I have been moving for the last week – that, combined with my complete and utter lack of desire meant that I caught only the barest snippets of the RNC on the radio. I heard some of Clint Eastwood’s speech, and was gratified to hear that it was just as baffling to people who saw the whole thing as it was to me, who started halfway through on NPR.
I was VERY interested, then, to read this:
Adding up the mentions of assorted nations by Ryan, Senator John McCain, R-Ariz., former secretary of state Condoleezza Rice, and Kentucky Senator Rand Paul yields the following tally:
That’s just embarassing – surely the nominee himself can do better –
The United States has some 68,000 troops fighting in Afghanistan. Over two thousand Americans have died in the more than ten years of that war, a war Mitt Romney has supported. Yet in his speech accepting his party’s nomination to be commander in chief, Mitt Romney said not a word about the war in Afghanistan. Nor did he utter a word of appreciation to the troops fighting there, or to those who have fought there. Nor for that matter were there thanks for those who fought in Iraq, another conflict that went unmentioned.
Leave aside the question of the political wisdom of Romney’s silence, and the opportunities it opens up for President Obama next week. What about the civic propriety of a presidential nominee failing even to mention, in his acceptance speech, a war we’re fighting and our young men and women who are fighting it? Has it ever happened that we’ve been at war and a presidential nominee has ignored, in this kind of major and formal speech, the war and our warriors?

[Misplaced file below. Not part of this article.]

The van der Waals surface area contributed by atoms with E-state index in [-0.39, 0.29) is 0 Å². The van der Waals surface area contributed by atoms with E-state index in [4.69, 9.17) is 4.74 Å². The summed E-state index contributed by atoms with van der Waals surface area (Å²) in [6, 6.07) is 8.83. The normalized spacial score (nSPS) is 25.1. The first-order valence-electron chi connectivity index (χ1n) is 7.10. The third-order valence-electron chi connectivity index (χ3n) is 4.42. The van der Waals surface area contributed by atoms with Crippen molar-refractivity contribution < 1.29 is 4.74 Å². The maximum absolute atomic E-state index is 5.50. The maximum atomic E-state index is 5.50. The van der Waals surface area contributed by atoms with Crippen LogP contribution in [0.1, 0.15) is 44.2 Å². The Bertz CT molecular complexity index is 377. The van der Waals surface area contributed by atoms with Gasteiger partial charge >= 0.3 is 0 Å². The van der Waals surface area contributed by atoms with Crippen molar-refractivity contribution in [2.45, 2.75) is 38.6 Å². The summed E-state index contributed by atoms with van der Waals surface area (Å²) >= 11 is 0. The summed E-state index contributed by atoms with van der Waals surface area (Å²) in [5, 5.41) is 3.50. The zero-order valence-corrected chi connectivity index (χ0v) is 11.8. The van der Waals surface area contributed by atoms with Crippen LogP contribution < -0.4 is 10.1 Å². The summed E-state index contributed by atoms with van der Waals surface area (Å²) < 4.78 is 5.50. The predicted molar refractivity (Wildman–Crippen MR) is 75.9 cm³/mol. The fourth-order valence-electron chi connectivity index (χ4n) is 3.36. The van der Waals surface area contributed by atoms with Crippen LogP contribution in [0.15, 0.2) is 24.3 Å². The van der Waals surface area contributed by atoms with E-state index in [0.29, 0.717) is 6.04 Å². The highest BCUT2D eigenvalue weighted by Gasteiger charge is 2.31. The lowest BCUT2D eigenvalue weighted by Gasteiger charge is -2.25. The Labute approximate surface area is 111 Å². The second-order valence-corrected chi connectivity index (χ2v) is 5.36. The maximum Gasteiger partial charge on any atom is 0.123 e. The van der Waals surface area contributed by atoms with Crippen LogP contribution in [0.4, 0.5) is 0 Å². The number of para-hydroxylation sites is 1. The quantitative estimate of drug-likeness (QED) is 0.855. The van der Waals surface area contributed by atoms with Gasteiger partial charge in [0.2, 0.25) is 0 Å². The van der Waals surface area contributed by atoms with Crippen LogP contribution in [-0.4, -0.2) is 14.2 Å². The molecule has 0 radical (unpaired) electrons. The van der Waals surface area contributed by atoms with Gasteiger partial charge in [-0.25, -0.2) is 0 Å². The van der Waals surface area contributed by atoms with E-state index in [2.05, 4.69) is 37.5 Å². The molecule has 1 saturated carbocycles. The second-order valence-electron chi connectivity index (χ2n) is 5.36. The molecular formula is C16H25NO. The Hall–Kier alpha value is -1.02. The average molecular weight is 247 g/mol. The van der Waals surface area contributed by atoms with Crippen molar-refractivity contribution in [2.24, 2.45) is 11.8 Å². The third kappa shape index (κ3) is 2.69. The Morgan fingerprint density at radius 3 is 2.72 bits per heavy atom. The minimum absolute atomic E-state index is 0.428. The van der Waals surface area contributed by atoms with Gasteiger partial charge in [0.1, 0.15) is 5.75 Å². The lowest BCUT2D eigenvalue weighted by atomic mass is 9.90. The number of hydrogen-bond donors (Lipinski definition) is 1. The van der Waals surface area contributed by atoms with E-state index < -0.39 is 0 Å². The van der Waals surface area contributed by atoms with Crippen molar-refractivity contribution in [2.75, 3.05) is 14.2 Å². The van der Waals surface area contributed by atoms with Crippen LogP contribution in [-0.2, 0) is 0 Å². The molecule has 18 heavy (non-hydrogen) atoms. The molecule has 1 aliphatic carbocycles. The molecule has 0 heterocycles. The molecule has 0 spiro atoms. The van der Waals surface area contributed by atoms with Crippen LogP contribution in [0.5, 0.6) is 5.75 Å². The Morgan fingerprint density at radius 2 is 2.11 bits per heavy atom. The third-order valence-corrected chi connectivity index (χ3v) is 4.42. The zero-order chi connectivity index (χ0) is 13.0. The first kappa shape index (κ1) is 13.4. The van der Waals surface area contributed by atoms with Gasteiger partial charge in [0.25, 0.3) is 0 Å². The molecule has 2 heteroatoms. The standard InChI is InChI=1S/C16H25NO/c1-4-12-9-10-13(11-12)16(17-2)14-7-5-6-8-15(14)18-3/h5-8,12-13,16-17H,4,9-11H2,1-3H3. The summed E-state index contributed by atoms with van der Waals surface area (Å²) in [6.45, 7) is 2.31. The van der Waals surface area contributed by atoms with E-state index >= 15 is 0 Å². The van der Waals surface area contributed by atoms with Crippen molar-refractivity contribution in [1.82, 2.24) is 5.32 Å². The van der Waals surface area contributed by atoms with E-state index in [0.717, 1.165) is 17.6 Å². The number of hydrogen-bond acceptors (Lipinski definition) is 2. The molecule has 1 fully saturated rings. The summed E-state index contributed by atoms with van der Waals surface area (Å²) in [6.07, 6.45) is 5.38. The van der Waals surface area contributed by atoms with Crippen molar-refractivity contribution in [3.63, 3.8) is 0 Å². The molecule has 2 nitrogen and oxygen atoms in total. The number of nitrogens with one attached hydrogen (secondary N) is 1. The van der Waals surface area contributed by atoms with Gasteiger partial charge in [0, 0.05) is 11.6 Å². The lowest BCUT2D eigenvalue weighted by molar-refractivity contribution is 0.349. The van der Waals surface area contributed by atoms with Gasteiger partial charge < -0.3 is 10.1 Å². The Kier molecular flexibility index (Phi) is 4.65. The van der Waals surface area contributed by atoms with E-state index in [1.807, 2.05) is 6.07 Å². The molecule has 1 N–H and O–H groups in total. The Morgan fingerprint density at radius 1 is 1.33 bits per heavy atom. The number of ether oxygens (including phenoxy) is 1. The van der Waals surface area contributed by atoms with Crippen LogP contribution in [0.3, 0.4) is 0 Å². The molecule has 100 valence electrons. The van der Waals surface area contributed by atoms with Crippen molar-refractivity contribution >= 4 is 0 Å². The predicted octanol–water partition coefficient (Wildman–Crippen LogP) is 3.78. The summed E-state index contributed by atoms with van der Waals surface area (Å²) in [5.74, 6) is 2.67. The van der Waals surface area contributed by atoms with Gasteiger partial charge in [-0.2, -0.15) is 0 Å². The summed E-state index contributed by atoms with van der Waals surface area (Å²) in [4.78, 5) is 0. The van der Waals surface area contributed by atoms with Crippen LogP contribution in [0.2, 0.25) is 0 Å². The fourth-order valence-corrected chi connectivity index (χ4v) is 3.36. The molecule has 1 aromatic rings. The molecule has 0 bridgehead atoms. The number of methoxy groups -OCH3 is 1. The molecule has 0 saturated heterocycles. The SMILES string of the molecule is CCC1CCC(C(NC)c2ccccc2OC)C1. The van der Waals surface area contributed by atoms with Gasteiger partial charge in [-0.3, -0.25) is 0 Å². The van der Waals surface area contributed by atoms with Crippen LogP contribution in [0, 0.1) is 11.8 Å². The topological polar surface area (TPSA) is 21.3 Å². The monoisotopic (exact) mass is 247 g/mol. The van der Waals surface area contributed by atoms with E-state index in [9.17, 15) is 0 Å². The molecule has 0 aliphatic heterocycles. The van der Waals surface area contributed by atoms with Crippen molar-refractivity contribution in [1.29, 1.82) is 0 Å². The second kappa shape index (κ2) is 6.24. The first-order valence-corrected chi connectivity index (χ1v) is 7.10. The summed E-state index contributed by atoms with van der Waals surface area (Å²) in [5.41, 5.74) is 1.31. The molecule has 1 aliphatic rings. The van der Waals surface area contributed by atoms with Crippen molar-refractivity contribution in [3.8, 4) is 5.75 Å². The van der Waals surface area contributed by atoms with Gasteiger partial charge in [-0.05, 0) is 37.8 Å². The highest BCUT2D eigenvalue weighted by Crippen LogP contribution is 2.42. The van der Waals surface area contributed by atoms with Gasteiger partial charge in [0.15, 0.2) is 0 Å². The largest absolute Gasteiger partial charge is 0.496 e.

That last point is the best one – it should be quite simply EMBARRASSING for the GOP to have their nominee fail so completely to recognize the fact that we are still a nation at war. It’s things like this that are making it so difficult for me to decide on my vote in November – despite my general tone on this blog, I’m not particularly a huge fan of President Obama, but this is just ridiculous.